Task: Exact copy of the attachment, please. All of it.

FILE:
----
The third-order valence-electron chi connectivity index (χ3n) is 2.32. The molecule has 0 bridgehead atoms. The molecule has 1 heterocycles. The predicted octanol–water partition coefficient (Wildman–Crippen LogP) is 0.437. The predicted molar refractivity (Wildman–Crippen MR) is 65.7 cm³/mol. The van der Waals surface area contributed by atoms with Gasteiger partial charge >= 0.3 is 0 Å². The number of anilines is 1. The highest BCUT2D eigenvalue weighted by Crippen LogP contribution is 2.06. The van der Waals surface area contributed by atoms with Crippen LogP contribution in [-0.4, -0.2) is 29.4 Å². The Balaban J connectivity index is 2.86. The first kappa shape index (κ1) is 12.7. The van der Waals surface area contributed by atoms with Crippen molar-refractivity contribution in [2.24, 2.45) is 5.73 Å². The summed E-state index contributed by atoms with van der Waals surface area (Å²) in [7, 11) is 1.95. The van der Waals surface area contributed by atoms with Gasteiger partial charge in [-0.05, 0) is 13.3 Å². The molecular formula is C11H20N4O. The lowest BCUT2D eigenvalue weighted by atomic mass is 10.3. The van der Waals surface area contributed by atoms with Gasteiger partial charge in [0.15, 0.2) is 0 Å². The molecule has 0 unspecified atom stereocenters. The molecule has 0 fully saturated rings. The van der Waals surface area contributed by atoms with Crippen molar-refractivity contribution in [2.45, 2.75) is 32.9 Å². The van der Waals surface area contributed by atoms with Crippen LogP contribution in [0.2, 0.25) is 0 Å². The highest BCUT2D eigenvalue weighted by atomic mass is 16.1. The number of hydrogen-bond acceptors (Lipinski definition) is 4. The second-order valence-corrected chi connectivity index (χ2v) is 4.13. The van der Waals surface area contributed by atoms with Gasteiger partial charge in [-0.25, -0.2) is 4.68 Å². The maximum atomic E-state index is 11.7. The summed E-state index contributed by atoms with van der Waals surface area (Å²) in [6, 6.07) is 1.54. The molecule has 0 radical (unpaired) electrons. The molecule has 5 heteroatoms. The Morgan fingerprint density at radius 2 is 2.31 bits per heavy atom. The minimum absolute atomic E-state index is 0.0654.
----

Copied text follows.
The third-order valence-electron chi connectivity index (χ3n) is 2.32. The molecule has 0 bridgehead atoms. The molecule has 1 heterocycles. The predicted octanol–water partition coefficient (Wildman–Crippen LogP) is 0.437. The predicted molar refractivity (Wildman–Crippen MR) is 65.7 cm³/mol. The van der Waals surface area contributed by atoms with Gasteiger partial charge >= 0.3 is 0 Å². The number of anilines is 1. The highest BCUT2D eigenvalue weighted by Crippen LogP contribution is 2.06. The van der Waals surface area contributed by atoms with Crippen LogP contribution in [-0.4, -0.2) is 29.4 Å². The Balaban J connectivity index is 2.86. The first kappa shape index (κ1) is 12.7. The van der Waals surface area contributed by atoms with Crippen molar-refractivity contribution in [2.24, 2.45) is 5.73 Å². The summed E-state index contributed by atoms with van der Waals surface area (Å²) in [7, 11) is 1.95. The van der Waals surface area contributed by atoms with Gasteiger partial charge in [-0.05, 0) is 13.3 Å². The molecular formula is C11H20N4O. The lowest BCUT2D eigenvalue weighted by atomic mass is 10.3. The van der Waals surface area contributed by atoms with Gasteiger partial charge in [0.15, 0.2) is 0 Å². The molecule has 0 unspecified atom stereocenters. The molecule has 0 fully saturated rings. The van der Waals surface area contributed by atoms with Crippen molar-refractivity contribution in [2.45, 2.75) is 32.9 Å². The van der Waals surface area contributed by atoms with Crippen LogP contribution in [0.2, 0.25) is 0 Å². The highest BCUT2D eigenvalue weighted by atomic mass is 16.1. The number of hydrogen-bond acceptors (Lipinski definition) is 4. The second-order valence-corrected chi connectivity index (χ2v) is 4.13. The van der Waals surface area contributed by atoms with Gasteiger partial charge in [-0.25, -0.2) is 4.68 Å². The maximum atomic E-state index is 11.7. The summed E-state index contributed by atoms with van der Waals surface area (Å²) in [6, 6.07) is 1.54. The molecule has 0 radical (unpaired) electrons. The molecule has 5 heteroatoms. The Morgan fingerprint density at radius 2 is 2.31 bits per heavy atom. The minimum absolute atomic E-state index is 0.0654.